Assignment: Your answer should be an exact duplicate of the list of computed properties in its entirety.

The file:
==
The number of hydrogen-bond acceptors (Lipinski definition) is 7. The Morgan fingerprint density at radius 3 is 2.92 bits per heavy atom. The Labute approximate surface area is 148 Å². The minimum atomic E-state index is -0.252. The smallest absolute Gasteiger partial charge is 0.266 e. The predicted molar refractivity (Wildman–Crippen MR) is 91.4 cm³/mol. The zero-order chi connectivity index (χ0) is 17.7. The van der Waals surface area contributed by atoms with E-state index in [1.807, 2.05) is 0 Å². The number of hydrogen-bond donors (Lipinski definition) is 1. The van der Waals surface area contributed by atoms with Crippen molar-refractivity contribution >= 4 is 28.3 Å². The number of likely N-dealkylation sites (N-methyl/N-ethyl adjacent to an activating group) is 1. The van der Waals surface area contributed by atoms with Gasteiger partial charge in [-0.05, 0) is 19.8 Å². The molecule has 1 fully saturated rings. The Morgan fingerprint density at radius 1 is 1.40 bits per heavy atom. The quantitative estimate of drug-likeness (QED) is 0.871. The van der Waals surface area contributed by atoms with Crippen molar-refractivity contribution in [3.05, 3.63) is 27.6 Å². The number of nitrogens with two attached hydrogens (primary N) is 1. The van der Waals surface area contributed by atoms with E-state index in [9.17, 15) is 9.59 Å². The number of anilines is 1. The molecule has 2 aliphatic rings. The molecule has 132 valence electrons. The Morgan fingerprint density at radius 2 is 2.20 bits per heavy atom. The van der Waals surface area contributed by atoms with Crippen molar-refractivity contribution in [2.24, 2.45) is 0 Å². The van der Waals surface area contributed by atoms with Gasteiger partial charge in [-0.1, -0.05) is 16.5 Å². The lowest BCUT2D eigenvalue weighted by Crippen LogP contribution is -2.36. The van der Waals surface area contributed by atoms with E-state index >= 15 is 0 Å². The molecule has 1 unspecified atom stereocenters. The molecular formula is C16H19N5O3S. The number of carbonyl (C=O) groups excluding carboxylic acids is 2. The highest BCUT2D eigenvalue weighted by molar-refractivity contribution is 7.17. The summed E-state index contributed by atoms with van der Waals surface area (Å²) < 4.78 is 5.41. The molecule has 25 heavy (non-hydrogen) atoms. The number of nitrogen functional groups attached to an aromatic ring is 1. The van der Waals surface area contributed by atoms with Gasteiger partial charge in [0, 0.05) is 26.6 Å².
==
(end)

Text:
The number of hydrogen-bond acceptors (Lipinski definition) is 7. The Morgan fingerprint density at radius 3 is 2.92 bits per heavy atom. The Labute approximate surface area is 148 Å². The minimum atomic E-state index is -0.252. The smallest absolute Gasteiger partial charge is 0.266 e. The predicted molar refractivity (Wildman–Crippen MR) is 91.4 cm³/mol. The zero-order chi connectivity index (χ0) is 17.7. The van der Waals surface area contributed by atoms with E-state index in [1.807, 2.05) is 0 Å². The number of hydrogen-bond donors (Lipinski definition) is 1. The van der Waals surface area contributed by atoms with Crippen molar-refractivity contribution >= 4 is 28.3 Å². The number of likely N-dealkylation sites (N-methyl/N-ethyl adjacent to an activating group) is 1. The van der Waals surface area contributed by atoms with Gasteiger partial charge in [-0.05, 0) is 19.8 Å². The molecule has 1 fully saturated rings. The Morgan fingerprint density at radius 1 is 1.40 bits per heavy atom. The quantitative estimate of drug-likeness (QED) is 0.871. The van der Waals surface area contributed by atoms with Crippen molar-refractivity contribution in [3.05, 3.63) is 27.6 Å². The number of nitrogens with two attached hydrogens (primary N) is 1. The van der Waals surface area contributed by atoms with E-state index in [9.17, 15) is 9.59 Å². The number of anilines is 1. The molecule has 2 aliphatic rings. The molecule has 132 valence electrons. The Morgan fingerprint density at radius 2 is 2.20 bits per heavy atom. The van der Waals surface area contributed by atoms with Crippen molar-refractivity contribution in [2.24, 2.45) is 0 Å². The van der Waals surface area contributed by atoms with Gasteiger partial charge in [-0.1, -0.05) is 16.5 Å². The lowest BCUT2D eigenvalue weighted by Crippen LogP contribution is -2.36. The van der Waals surface area contributed by atoms with E-state index >= 15 is 0 Å². The molecule has 1 unspecified atom stereocenters. The molecular formula is C16H19N5O3S. The number of carbonyl (C=O) groups excluding carboxylic acids is 2. The highest BCUT2D eigenvalue weighted by molar-refractivity contribution is 7.17. The summed E-state index contributed by atoms with van der Waals surface area (Å²) < 4.78 is 5.41. The molecule has 25 heavy (non-hydrogen) atoms. The number of nitrogen functional groups attached to an aromatic ring is 1. The van der Waals surface area contributed by atoms with Gasteiger partial charge in [0, 0.05) is 26.6 Å².